Saddam's foreign minister Tariq Aziz dies in Iraqi prison
Tariq Aziz, seen as the face of Saddam Hussein's regime for many years, has died in an Iraqi prison.
Mr Aziz (79) served as foreign minister and was a close adviser to the former leader.
He was sentenced to death by the Iraqi Supreme Court in 2010 for the persecution of religious parties under Saddam's rule but was never executed.
He surrendered to US troops in 2003 shortly after the fall of Baghdad.
Mr Aziz, who was known for his black-rimmed glasses, first came to prominence while serving as foreign minister during the first Gulf War in 1991.
He had long complained of ill health during his detention.
Dr Saadi al-Majid, head of the health department of Dhi Qar governorate, where Mr Aziz was being held, confirmed Mr Aziz's death.
"Tariq Aziz arrived at al-Nasiriya Educational hospital suffering from a severe heart attack. He had heart complications that led to his death at 3 pm."
The governor of Dhi Qar, Yahya al-Nasiri, said the body would be handed over to Mr Aziz's relatives in Iraq "as soon as our routine procedures and investigations are concluded".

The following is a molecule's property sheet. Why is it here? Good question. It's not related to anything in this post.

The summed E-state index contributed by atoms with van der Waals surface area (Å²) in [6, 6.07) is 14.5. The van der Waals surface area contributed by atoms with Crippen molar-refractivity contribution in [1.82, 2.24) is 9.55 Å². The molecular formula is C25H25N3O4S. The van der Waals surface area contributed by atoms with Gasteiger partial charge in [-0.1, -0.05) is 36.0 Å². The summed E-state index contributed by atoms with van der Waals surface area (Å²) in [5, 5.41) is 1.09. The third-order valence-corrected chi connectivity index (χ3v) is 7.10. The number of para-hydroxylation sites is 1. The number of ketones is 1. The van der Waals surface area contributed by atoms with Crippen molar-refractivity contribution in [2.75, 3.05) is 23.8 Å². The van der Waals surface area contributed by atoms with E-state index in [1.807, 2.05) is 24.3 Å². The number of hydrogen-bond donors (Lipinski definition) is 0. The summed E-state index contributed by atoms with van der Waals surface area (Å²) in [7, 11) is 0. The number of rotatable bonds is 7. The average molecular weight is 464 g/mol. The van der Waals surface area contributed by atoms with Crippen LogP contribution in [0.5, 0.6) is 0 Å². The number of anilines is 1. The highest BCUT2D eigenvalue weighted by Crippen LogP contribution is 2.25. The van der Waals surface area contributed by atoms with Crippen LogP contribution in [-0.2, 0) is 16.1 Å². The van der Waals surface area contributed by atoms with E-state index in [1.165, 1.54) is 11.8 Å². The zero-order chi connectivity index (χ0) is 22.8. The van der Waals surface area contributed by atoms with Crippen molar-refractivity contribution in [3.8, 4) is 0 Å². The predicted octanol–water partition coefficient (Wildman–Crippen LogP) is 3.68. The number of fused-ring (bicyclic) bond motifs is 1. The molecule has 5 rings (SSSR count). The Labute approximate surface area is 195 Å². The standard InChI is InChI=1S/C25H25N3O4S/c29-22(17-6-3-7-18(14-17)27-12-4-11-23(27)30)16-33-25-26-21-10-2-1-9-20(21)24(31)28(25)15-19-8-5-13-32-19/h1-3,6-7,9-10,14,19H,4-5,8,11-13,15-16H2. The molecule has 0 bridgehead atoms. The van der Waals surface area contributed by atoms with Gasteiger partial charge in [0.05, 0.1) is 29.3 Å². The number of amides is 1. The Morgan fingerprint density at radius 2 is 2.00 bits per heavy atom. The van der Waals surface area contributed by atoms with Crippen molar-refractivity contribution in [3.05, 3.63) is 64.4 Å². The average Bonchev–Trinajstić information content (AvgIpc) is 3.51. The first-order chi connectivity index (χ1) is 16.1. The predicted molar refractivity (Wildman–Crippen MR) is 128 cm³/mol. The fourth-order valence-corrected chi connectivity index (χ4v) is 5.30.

Mr Aziz's son Zaid told Reuters in Amman that his mother had visited his father in prison on Thursday and had asked the prison authorities to take him to hospital.
He said the prison had refused, though this could not be confirmed independently.
"His voice was deteriorating but he was not dying," Zaid said.
Mr Aziz, a fluent English speaker, played a prominent diplomatic role in the run-up to the 1991 Gulf War, when a US-led coalition drove Iraqi forces out of Kuwait, as well as in the long-running disputes over United Nations weapons inspections in subsequent years.
A Chaldean Christian, he was born in the village of Tal Keif, near Mosul in northern Iraq.
His association with Saddam dated back to the 1950s, when the two men were involved in the then-outlawed Baath party, which sought to oust the British-backed monarchy.
Mr Aziz was appointed minister of information in the 1970s.
In 1977, he joined the Revolutionary Command Council, the committee of senior Baath party officials ruling Iraq, and in 1979, he became deputy prime minister.
He was number 43 on the US list of most wanted Iraqi officials when he gave himself up just two weeks after Saddam was toppled.